Fighting Past Economic Wars: Crisis and Austerity in Latin America
Institute for International Economic Policy (IIEP) Working Paper Series (no. 2015-13)
29 Pages Posted: 18 Jul 2014 Last revised: 13 Oct 2016
Date Written: September 22, 2016
Political economy theory expects that changes in macroeconomic governance are often catalyzed by institutional factors, such as partisanship, elections, or IMF conditionality. I challenge and contextualize this view by incorporating the role of technocratic advisors into a domestic policymaking framework. I contend that presidents from countries with crisis legacies are more likely to appoint mainstream economists that pursue budget discipline. Employing an originally constructed dataset, the Index of Economic Advisors, I conduct an econometric test of 16 Latin American countries from 1961 to 2011. I find that politicians are most likely to appoint mainstream economists who embrace fiscal rectitude in countries with inflation-crisis legacies. Furthermore, these crisis legacies are sticky given the severity of inflationary trauma relative to other types of domestic economic volatility in Latin America. In fact, these effects hold when controlling for both historical and contemporaneous shocks to unemployment.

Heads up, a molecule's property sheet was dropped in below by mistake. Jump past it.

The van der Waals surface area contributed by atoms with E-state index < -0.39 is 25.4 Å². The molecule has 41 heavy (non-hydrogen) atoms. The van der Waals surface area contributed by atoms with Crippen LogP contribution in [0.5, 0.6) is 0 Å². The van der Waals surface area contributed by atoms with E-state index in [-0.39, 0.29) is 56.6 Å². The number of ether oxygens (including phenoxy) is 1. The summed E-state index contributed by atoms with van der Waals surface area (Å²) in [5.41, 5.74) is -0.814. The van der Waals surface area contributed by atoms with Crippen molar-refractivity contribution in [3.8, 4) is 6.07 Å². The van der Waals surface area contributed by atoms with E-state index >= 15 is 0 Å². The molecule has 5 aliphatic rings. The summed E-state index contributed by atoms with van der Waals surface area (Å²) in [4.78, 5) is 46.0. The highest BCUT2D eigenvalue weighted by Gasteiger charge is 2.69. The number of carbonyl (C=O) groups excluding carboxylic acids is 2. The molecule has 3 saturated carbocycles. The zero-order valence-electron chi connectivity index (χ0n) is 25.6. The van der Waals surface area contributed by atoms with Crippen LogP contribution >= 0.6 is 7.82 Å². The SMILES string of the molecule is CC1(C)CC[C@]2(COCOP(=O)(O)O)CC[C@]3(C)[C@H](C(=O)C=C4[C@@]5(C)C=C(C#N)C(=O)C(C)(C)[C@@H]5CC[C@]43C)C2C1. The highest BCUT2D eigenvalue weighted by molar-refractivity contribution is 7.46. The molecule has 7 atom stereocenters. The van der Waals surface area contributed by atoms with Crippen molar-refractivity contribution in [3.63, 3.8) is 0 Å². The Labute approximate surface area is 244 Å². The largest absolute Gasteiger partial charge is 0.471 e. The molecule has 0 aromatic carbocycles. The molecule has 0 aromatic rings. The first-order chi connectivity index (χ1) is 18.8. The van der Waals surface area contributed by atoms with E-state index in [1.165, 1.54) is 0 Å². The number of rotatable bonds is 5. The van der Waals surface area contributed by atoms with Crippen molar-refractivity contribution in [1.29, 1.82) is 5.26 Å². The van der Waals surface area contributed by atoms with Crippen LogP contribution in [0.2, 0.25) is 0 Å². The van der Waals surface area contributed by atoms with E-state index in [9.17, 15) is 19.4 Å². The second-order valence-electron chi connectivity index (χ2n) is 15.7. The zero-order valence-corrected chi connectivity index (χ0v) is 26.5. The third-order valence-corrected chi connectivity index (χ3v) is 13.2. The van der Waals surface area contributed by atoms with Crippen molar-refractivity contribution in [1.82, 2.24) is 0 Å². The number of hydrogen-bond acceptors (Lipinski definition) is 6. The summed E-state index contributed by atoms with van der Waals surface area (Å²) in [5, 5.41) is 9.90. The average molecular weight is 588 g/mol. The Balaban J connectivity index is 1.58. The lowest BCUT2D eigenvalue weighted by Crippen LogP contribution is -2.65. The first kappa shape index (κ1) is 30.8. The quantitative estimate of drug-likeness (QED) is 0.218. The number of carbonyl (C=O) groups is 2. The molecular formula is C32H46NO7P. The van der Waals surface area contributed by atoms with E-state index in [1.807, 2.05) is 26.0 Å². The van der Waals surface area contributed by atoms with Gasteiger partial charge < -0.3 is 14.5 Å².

Keywords: Political Economy, Development, Austerity, Latin America, Economic Crises, Political Psychology, Technocrats, Fiscal Policy, Macroeconomic Policy
JEL Classification: B22,E31, E60, E62, E65, H30, H60, N16, O54, O57
Suggested Citation: Suggested Citation